- The South African High Court ordered a revision of the Marine Living Resources Act and the creation of the Small-Scale Fishers Policy to ensure the socio-economic rights of small-scale fishers (2012).
- The African Commission on Human and Peoples’ Rights and the ECOWAS Court of Justice ECOWAS ruled that Nigeria violated the right to food of the Ogoni people by failing to protect their land from environmental damage in the Niger delta (2012).
- Following public interest litigation, the Indian Supreme Court ruled that various social programmes should be expanded and implemented to provide a basic nutritional floor, based on the constitutionally protected ‘right to life’ (2001).
- In Nepal, the Supreme Court issued an interim order in 2008 for the immediate provision of food in a number of districts which food distribution programs were not reaching, in line with constitutional requirements.
National Human Rights Institutions (NHRIs)
NHRIs, such as national Human Rights Commissions, Ombuds [urgh, is that a word?!] Institutions, or Human Rights Procurators, are a crucial part of the apparatus. They can play a leading role in monitoring compliance with the right to food, examining complaints filed by aggrieved individuals, seizing judicial authorities or triggering action by food and nutrition security councils.
- In Argentina, the National Ombudsman requested in 2007 that the Supreme Court order the national State and the Government of Chaco Province provide food and drinking water to the province’s indigenous Toba communities.
- In Guatemala, the Human Rights Procurator’s Office has a mandate to monitor the implementation of national FNS policy, and has flagged up coordination failures and funding deficiencies.
- The Human Rights Commission in Uganda helped to influence the country’s 2011-16 Food and Nutrition Policy by recommending a rights-based approach.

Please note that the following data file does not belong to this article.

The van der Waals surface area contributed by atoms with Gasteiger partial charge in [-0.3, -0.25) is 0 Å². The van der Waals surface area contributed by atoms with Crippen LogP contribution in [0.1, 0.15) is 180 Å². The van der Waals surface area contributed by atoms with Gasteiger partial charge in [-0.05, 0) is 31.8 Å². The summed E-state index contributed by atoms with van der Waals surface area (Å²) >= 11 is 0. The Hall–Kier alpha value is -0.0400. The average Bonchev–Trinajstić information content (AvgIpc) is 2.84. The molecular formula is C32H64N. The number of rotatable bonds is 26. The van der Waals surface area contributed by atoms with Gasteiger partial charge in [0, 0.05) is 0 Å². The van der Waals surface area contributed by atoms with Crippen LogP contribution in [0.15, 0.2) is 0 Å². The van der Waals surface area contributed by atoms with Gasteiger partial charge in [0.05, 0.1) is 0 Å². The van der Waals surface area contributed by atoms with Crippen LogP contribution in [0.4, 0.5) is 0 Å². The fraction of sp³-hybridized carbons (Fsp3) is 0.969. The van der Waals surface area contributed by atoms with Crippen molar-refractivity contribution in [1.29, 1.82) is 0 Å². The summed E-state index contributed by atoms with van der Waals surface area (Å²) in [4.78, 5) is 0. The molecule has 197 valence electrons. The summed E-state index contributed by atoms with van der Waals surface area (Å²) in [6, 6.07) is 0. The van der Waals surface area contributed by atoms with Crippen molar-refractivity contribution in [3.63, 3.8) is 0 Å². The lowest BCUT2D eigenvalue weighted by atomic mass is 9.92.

Civil-society has an indispensable role to play at every level: driving forward right to food movements, participating in the design of policies, taking part in monitoring, and developing new forms of accountability.
- The 2011 reform to insert the right to food into the Mexican constitution followed 20 years of advocacy from civil society groups, under the “Frente por el Derecho a la Alimentacion.”
- Brazilian civil society established its own National Rapporteur for Human Rights in Land, Territory and Food, whose legitimacy allows him/her to become an interlocutor to the authorities.
- The Indian Right to Food Campaign uses social audits and right to information laws to assess compliance with Court-mandated decisions, e.g. the distribution of subsidized foodstuffs and the delivery of school meals.
Parliamentarians: The Frente Parlamentario contra el Hambre serves as a network for sharing best practices between Latin American parliaments to encourage the adoption of legislation protecting the right to food, and has sparked the creation of national parliamentary fronts.’
Olivier can take his fair share of the credit for this progress. He’ll be a tough act to follow. Full report here.